Notes for this article

Add a new note
If you are trying to select text to create highlights or citations, remember that you must now click or tap on the first word, and then click or tap on the last word.
Loading One moment ...
Project items
Notes
Cite this article

Cited article

Style
Citations are available only to our active members.
Sign up now to cite pages or passages in MLA, APA and Chicago citation styles.

Cited article

Portfolio Assessment: Documenting Authentic Student Learning
Settings

Settings

Typeface
Text size Smaller Larger
Search within

Search within this article

Look up

Look up a word

  • Dictionary
  • Thesaurus
Please submit a word or phrase above.
Print this page

Print this page

Why can't I print more than one page at a time?

While we understand printed pages are helpful to our users, this limitation is necessary to help protect our publishers' copyrighted material and prevent its unlawful distribution. We are sorry for any inconvenience.
Full screen

matching results for page

Cited passage

Style
Citations are available only to our active members.
Sign up now to cite pages or passages in MLA, APA and Chicago citation styles.

Cited passage

Welcome to the new Questia Reader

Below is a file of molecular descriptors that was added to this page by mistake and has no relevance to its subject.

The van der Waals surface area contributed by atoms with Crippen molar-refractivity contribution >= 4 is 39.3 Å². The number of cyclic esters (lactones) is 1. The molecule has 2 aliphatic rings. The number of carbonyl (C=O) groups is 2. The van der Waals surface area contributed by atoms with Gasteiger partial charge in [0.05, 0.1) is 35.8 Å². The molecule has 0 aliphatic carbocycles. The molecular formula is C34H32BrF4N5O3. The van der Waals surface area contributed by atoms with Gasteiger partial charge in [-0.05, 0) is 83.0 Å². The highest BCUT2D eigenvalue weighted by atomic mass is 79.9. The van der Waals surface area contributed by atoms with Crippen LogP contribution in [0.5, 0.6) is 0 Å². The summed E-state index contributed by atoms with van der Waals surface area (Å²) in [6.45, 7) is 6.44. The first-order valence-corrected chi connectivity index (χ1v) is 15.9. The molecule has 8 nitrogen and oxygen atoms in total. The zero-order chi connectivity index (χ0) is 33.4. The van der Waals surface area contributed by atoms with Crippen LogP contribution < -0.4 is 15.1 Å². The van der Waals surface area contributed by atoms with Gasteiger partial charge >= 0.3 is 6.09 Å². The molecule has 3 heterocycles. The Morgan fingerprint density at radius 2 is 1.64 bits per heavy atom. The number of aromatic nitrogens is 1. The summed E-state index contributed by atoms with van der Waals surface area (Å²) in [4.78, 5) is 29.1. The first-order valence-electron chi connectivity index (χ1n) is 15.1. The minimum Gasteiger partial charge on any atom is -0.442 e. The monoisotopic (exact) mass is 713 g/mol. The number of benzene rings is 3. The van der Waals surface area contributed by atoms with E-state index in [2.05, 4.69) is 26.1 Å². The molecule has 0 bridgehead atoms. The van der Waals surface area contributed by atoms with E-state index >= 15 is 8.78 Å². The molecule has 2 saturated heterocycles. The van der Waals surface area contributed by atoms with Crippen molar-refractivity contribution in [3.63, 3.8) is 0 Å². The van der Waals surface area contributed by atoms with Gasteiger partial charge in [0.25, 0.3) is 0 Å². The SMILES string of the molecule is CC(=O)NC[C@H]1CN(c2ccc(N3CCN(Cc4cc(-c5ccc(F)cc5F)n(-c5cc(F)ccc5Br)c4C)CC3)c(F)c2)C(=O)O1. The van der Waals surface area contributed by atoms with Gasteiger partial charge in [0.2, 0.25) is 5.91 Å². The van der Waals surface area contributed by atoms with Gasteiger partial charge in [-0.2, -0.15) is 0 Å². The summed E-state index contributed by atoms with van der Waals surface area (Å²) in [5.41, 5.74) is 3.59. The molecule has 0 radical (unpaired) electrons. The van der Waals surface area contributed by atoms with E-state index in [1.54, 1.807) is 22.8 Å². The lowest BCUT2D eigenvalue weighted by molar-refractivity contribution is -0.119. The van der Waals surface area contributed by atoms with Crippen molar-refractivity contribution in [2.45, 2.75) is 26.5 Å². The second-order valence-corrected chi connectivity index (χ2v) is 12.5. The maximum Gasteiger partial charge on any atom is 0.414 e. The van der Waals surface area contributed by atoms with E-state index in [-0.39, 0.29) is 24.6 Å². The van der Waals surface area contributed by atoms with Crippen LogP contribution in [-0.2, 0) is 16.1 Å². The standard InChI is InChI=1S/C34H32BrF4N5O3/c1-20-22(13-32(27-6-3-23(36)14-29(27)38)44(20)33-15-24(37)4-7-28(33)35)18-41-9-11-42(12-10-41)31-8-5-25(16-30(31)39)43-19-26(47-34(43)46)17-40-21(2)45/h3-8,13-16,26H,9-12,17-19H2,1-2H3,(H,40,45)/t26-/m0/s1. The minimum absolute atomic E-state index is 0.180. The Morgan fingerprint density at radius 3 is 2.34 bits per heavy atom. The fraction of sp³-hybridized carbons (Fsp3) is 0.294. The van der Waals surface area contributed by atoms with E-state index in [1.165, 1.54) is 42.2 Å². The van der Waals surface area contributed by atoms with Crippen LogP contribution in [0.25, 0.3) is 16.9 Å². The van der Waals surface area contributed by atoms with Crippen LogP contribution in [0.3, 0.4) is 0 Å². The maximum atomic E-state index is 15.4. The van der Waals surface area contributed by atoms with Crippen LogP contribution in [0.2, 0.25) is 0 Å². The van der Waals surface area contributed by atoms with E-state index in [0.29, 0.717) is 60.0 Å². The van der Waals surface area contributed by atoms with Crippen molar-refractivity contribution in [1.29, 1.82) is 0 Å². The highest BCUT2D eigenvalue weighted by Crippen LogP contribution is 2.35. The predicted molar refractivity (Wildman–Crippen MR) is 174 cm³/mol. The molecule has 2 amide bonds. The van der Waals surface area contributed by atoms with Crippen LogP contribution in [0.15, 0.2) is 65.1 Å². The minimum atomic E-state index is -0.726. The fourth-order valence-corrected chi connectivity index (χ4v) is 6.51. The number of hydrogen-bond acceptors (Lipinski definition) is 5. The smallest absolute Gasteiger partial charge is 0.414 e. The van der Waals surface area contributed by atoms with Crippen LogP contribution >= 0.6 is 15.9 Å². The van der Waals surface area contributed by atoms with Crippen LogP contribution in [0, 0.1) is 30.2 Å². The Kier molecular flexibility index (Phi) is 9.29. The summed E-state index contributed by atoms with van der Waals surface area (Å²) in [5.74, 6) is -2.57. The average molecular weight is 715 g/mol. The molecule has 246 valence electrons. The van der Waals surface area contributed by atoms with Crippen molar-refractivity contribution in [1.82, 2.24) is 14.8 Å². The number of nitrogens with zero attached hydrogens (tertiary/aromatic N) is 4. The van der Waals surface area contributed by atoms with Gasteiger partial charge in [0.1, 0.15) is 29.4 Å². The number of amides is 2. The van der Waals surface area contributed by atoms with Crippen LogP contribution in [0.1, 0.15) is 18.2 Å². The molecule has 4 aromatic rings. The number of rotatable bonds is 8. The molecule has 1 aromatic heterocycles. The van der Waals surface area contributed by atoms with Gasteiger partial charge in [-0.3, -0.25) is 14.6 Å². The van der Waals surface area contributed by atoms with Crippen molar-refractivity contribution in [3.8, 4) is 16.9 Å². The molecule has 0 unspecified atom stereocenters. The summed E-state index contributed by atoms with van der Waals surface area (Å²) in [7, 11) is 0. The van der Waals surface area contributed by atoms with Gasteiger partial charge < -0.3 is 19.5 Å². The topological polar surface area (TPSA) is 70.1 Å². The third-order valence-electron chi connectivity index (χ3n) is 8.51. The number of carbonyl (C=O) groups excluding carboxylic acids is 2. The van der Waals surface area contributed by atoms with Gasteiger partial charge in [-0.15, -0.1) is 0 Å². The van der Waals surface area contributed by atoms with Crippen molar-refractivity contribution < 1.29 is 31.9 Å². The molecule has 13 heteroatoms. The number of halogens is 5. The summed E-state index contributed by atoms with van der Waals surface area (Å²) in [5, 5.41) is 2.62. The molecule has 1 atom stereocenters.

The Questia Reader has been updated to provide you with an even better online reading experience.  It is now 100% Responsive, which means you can read our books and articles on any sized device you wish.  All of your favorite tools like notes, highlights, and citations are still here, but the way you select text has been updated to be easier to use, especially on touchscreen devices.  Here's how:

1. Click or tap the first word you want to select.
2. Click or tap the last word you want to select.

OK, got it!

Thanks for trying Questia!

Please continue trying out our research tools, but please note, full functionality is available only to our active members.

Your work will be lost once you leave this Web page.

For full access in an ad-free environment, sign up now for a FREE, 1-day trial.

Already a member? Log in now.

Are you sure you want to delete this highlight?